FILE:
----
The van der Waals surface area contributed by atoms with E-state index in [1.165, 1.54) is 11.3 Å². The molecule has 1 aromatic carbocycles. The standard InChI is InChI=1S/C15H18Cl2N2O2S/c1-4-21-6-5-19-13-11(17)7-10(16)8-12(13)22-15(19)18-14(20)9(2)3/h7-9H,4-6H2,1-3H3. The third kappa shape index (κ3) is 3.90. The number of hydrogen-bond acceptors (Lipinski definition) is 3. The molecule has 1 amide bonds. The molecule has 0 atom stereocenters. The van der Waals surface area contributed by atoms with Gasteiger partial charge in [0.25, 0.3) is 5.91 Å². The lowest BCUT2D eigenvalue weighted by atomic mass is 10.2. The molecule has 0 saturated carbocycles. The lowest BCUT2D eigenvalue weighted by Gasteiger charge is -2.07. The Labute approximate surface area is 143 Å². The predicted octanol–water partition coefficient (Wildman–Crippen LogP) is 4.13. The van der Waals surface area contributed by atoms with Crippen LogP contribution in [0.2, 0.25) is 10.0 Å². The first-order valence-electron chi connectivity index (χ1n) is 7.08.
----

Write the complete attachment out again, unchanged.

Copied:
The van der Waals surface area contributed by atoms with E-state index in [1.165, 1.54) is 11.3 Å². The molecule has 1 aromatic carbocycles. The standard InChI is InChI=1S/C15H18Cl2N2O2S/c1-4-21-6-5-19-13-11(17)7-10(16)8-12(13)22-15(19)18-14(20)9(2)3/h7-9H,4-6H2,1-3H3. The third kappa shape index (κ3) is 3.90. The number of hydrogen-bond acceptors (Lipinski definition) is 3. The molecule has 1 amide bonds. The molecule has 0 atom stereocenters. The van der Waals surface area contributed by atoms with Gasteiger partial charge in [0.25, 0.3) is 5.91 Å². The lowest BCUT2D eigenvalue weighted by atomic mass is 10.2. The molecule has 0 saturated carbocycles. The lowest BCUT2D eigenvalue weighted by Gasteiger charge is -2.07. The Labute approximate surface area is 143 Å². The predicted octanol–water partition coefficient (Wildman–Crippen LogP) is 4.13. The van der Waals surface area contributed by atoms with Crippen LogP contribution in [0.2, 0.25) is 10.0 Å². The first-order valence-electron chi connectivity index (χ1n) is 7.08.